Demand Reports on Number of Animals Tested On and Killed

Target: United States Department of Agriculture

Goal: Implement public reporting on all animals used for testing cosmetics and household products, and the percentage of animals euthanized

Through loopholes in vaguely written laws, an unknown number of animals are being tortured under the guise of medical advancement. Testing on animals for cosmetic and household products is unnecessary and the data gathered from these tests are unreliable, costly, and inhumane. Companies define for themselves what their “cruelty-free” label means and with no substantial government guidelines, many are free to treat animals as if they were disposable.

Several measures addressing animal testing for cosmetic and cleaning products have been enacted as law, but most serve corporations, manufacturers, and laboratories, not animal welfare. The Federal Food, Drug and Cosmetics Act of 1938 entrusted the Food and Drug Administration (FDA) with authority over cosmetic testing, stipulating only that products must be verified as safe for human use before they are sold. The act offers a broad definition of cosmetics and does not call for regulation, allowing wiggle room for unethical companies. The Animal Welfare Act serves as the rule of thumb for governmental activism. It calls for the “minimum standards” of care and treatment of animals to be met.  It does not set definite treatment criteria or require public disclosure on the number of animals used yearly and the ones ultimately killed.

A myriad of alternatives in cosmetic research make animal testing needless. The John Hopkins School of Hygiene and Public Health created the Center for Alternatives to Animal Testing (CAAT). Through this specialized division came ALTWeb, a website dedicated to providing information about research methods and resources for animal protection. Another way to obtain information without torturing animals is to turn to the FDA’s “generally recognized as safe” (GRAS) list, containing substances and their safety findings. Previously documented results and alternate avenues of testing can eliminate using animals for research purposes.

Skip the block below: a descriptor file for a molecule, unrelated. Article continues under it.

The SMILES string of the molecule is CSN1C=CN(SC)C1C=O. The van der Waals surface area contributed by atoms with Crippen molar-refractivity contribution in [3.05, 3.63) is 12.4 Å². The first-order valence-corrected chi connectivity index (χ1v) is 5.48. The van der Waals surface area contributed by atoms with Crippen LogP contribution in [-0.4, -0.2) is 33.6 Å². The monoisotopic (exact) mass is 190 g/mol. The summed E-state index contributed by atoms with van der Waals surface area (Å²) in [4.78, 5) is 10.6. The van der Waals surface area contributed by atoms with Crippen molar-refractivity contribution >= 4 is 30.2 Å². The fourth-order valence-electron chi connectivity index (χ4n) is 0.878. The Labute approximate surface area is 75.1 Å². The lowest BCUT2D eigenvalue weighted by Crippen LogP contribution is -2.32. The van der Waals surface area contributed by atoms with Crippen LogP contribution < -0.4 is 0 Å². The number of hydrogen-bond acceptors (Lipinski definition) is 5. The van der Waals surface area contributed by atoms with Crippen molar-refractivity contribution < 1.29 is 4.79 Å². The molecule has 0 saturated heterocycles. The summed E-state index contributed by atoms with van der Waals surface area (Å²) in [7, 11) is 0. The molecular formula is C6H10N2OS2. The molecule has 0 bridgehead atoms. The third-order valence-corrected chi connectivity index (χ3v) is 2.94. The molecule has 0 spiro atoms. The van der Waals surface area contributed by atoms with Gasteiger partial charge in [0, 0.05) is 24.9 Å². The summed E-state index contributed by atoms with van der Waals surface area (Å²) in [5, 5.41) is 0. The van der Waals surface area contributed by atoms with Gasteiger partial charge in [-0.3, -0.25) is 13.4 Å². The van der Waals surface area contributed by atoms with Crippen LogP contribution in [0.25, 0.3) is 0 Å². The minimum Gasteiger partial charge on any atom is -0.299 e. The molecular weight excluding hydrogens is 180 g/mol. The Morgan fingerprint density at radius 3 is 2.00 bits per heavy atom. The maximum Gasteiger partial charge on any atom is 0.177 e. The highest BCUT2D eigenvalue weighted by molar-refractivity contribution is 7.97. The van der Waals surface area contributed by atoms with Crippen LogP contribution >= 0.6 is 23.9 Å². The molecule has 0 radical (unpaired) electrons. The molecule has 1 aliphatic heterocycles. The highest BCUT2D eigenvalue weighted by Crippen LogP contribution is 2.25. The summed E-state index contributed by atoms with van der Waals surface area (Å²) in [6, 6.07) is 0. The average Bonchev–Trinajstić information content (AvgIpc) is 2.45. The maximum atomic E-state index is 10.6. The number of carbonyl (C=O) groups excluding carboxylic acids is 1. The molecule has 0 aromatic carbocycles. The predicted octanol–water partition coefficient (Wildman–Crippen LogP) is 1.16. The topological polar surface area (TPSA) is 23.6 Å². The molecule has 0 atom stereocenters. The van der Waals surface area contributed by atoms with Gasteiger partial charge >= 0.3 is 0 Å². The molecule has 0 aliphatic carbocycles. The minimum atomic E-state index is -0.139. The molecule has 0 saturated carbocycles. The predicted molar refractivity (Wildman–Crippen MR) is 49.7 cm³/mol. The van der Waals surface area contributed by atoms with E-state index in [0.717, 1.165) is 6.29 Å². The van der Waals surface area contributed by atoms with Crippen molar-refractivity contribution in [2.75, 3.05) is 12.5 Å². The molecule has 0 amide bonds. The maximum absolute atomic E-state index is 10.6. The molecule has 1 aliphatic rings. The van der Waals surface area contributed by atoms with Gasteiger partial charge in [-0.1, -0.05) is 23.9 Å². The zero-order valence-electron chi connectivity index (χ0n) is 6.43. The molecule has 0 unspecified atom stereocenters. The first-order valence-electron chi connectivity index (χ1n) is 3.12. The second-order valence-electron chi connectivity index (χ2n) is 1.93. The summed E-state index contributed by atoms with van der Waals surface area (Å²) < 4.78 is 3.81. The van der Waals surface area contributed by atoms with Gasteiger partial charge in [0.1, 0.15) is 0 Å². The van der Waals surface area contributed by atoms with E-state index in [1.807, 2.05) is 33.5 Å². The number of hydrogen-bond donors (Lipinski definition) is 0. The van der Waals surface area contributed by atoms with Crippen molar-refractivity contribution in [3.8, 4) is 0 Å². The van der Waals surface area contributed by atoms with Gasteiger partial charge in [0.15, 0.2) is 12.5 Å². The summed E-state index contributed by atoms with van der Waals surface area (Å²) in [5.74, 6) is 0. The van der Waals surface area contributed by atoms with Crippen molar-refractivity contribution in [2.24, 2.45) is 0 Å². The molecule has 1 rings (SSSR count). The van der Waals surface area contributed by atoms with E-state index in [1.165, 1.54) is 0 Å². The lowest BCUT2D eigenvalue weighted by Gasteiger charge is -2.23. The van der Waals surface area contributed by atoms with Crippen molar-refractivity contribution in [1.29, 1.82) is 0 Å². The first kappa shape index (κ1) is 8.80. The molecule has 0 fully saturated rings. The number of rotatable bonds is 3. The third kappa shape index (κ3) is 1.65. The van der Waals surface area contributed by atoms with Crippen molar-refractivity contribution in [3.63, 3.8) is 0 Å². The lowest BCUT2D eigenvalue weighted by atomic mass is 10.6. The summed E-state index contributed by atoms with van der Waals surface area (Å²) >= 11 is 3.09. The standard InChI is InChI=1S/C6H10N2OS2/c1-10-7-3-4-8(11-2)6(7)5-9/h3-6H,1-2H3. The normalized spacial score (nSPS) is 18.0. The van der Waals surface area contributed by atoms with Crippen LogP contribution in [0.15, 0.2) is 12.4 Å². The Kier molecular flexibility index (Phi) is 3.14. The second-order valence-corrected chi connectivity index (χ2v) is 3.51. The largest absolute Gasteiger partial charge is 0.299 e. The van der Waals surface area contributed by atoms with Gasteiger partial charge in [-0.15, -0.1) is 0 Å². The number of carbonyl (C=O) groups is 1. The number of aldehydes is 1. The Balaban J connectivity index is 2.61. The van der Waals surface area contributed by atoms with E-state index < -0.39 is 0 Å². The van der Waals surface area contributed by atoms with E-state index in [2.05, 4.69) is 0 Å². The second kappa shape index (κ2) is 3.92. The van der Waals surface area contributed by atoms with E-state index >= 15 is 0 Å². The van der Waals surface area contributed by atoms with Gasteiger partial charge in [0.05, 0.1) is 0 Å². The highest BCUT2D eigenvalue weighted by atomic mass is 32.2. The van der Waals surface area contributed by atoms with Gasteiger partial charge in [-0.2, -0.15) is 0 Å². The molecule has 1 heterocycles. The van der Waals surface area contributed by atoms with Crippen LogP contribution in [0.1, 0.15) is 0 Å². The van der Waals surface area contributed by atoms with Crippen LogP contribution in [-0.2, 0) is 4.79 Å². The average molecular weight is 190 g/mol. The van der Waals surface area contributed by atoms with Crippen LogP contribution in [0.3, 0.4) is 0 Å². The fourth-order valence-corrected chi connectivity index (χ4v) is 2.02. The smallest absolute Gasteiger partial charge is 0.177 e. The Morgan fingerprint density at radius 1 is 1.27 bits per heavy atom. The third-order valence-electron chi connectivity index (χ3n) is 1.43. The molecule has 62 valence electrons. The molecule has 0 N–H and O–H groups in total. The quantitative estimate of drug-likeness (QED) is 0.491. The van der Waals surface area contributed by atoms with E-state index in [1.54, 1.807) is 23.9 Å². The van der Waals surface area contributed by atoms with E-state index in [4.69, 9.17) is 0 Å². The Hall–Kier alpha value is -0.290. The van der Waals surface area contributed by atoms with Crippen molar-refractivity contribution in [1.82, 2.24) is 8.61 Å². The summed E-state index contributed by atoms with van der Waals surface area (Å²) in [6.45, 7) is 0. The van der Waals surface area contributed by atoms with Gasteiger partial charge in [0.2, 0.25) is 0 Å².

The United States continues to invalidate alternatives to animal testing. A refusal to acknowledge other methods to affirm product safety pleads for statistical information regarding the use of animals in cosmetic and products for home use. Public pressure for the disclosure of this information will lead to change. Sign the petition here and be a part of the push to make animal testing obsolete.


Dear United States Department of Agriculture,

The exact number of animals used for testing cosmetics and household products, along with the percentage of those killed after they are deemed useless, remains unreported to the public. Advances in alternative testing methods and the availability of proven data make animal testing a cruel waste.

A lifetime worth of blinding injections, the introduction of cancer to the system, and tests to determine how toxicity is excreted are nothing less than barbaric. Make the public aware of the massive slaughter of animals used in unnecessary testing by making viewable on your website the number of animals used yearly for testing and the percentage of those euthanized.


[Your Name Here]

Photo credit: Carlos Latuff via Wikimedia Commons

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